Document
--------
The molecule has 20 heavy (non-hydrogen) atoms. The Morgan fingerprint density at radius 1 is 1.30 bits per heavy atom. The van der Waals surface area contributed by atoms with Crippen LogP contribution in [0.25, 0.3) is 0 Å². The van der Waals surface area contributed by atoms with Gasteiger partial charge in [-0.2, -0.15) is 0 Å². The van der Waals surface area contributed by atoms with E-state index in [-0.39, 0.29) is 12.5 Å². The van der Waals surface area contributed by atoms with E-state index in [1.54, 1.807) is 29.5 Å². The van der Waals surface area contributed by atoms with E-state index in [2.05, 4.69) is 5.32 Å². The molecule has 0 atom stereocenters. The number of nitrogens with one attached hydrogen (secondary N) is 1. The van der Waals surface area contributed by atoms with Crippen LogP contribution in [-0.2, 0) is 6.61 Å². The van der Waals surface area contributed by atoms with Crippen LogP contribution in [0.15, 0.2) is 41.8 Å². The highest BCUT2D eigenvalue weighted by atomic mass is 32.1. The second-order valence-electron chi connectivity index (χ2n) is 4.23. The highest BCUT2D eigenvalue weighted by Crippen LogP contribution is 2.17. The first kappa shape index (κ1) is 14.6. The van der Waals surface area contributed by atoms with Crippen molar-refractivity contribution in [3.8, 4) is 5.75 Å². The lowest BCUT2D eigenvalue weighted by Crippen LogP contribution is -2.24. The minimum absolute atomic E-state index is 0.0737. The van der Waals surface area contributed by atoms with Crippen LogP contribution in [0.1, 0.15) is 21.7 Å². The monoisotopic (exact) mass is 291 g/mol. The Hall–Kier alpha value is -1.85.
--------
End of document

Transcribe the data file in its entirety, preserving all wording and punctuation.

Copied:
The molecule has 20 heavy (non-hydrogen) atoms. The Morgan fingerprint density at radius 1 is 1.30 bits per heavy atom. The van der Waals surface area contributed by atoms with Crippen LogP contribution in [0.25, 0.3) is 0 Å². The van der Waals surface area contributed by atoms with Gasteiger partial charge in [-0.2, -0.15) is 0 Å². The van der Waals surface area contributed by atoms with E-state index in [-0.39, 0.29) is 12.5 Å². The van der Waals surface area contributed by atoms with E-state index in [1.54, 1.807) is 29.5 Å². The van der Waals surface area contributed by atoms with E-state index in [2.05, 4.69) is 5.32 Å². The molecule has 0 atom stereocenters. The number of nitrogens with one attached hydrogen (secondary N) is 1. The van der Waals surface area contributed by atoms with Crippen LogP contribution in [-0.2, 0) is 6.61 Å². The van der Waals surface area contributed by atoms with Crippen LogP contribution in [0.15, 0.2) is 41.8 Å². The highest BCUT2D eigenvalue weighted by atomic mass is 32.1. The second-order valence-electron chi connectivity index (χ2n) is 4.23. The highest BCUT2D eigenvalue weighted by Crippen LogP contribution is 2.17. The first kappa shape index (κ1) is 14.6. The van der Waals surface area contributed by atoms with Crippen molar-refractivity contribution in [3.8, 4) is 5.75 Å². The lowest BCUT2D eigenvalue weighted by Crippen LogP contribution is -2.24. The minimum absolute atomic E-state index is 0.0737. The van der Waals surface area contributed by atoms with Crippen LogP contribution in [0.1, 0.15) is 21.7 Å². The monoisotopic (exact) mass is 291 g/mol. The Hall–Kier alpha value is -1.85.